2 World Cup Soccer Teams Are Feeding 4000 Lbs Of Meat To Their Players

Grilled meat is a big deal in some parts of the world. If you've ever been to the Southern Cone of Latin America — especially to Brazil, Uruguay, or Argentina — or to a "Brazilian steakhouse" restaurant, you've seen for yourself how much they like their steak. Argentina and Uruguay even have their own version of cowboys, known as "gauchos," and a long history of cattle herding (via Britannica). Over the years, these countries have developed intense traditions around grilling and serving beef, and occupy the top spots for beef-eating per capita (via World Population Review and El País)

In Spanish-speaking countries, this grilling-centric tradition is referred to as an "asado." A typical asado is a bit like a summer barbecue with guests who linger (via Grand Cata). But since most of the grilled meat is made up of massive cuts, individual portions aren't served; instead, guests are all served slices from the same piece once it's brought to the table. While waiting for the main show, side acts of chorizo and other appetizers appear to stave off everyone's hunger until the real star appears: la "carne" (meat). While some of the cuts of meat are expensive ones, the most popular are not; instead, they are heavily marbled portions of the cow that benefit most from long, slow cooking. An asado is an event beloved by people of all social classes — including professional athletes.

4,000 pounds of team building

An "asado" is about the food, but it's also about community — which may explain why Argentina and Uruguay brought their own meat to Qatar. ESPN reports that the two teams each brought 900 kilos of meat (just under 2,000 pounds each), for a total of almost 4,000 pounds of asado meat.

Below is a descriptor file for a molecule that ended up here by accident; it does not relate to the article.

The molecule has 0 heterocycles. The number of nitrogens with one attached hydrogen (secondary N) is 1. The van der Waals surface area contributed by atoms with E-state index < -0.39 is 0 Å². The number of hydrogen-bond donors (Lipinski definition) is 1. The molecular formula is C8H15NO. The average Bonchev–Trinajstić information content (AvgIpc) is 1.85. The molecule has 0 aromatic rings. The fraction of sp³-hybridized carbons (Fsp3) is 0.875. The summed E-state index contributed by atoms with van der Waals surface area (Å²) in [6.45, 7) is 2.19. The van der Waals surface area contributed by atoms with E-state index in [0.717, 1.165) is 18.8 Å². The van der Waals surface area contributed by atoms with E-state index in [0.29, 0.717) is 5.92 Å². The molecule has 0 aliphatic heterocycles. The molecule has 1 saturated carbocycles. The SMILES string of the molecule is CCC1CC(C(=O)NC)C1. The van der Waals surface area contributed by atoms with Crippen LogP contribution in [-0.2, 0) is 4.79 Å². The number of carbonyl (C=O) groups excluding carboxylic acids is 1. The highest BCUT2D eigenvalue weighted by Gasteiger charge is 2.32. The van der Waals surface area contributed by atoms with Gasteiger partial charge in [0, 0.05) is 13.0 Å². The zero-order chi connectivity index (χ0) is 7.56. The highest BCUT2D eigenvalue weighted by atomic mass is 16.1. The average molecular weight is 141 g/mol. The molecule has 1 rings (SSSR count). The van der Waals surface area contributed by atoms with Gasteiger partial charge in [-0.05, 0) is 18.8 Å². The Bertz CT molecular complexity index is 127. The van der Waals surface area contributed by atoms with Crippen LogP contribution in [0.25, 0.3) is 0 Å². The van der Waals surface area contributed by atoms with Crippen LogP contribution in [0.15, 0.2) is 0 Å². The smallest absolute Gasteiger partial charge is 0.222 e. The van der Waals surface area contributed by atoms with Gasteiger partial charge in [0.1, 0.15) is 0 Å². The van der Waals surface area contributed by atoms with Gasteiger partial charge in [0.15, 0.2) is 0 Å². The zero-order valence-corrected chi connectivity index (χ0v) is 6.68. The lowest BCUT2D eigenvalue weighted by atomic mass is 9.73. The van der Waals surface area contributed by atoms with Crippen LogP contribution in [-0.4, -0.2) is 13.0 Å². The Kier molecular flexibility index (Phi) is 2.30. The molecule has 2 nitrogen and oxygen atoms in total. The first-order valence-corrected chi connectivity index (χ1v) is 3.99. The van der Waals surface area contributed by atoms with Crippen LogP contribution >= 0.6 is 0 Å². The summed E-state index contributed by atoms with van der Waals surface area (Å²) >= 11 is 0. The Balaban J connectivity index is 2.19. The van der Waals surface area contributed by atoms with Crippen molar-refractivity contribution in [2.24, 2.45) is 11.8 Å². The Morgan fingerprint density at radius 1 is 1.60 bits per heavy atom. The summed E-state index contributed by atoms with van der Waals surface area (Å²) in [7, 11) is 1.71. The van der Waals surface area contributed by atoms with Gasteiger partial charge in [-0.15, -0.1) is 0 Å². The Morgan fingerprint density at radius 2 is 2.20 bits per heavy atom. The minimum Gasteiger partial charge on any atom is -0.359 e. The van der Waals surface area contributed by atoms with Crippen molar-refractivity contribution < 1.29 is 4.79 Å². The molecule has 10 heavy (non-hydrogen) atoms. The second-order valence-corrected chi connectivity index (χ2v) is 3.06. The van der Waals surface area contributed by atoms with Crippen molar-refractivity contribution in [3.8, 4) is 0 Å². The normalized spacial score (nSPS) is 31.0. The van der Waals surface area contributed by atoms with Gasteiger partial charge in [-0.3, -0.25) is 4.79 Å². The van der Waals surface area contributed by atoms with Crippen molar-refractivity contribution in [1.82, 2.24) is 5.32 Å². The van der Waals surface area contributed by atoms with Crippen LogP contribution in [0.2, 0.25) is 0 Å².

Traveling to the World Cup means bringing players to a distant nation for several weeks. Playing soccer takes a lot of energy, and when players from different teams come together to play for their country, they need some team-building. Good team building requires good food and good times. Translation? Much carne (a lot of meat). 

As Argentina's head coach Lionel Scaloni told ESPN, "My favourite food is the asado, but it's more than that; it creates an atmosphere of union and collective chemistry ... It's during that time that we get to talk, to laugh, relax and connect." The President of Uruguay's soccer federation explained that the team was "being accompanied by the best nourishment" and put in a little plug for the federation and Uruguayan food, calling the federation the country's "historic ambassador" which will "take with it another ambassador, which is Uruguayan meat, the best meat in the world" (via The Daily Mail). The publication notes that the Uruguayan team has already conducted one asado during their "pre-tournament camp."

Who knows? If the teams perform well, maybe we'll start seeing asados in more places. But win or lose, there will be a couple of well-fed teams on the field, even if they can't have any beer this year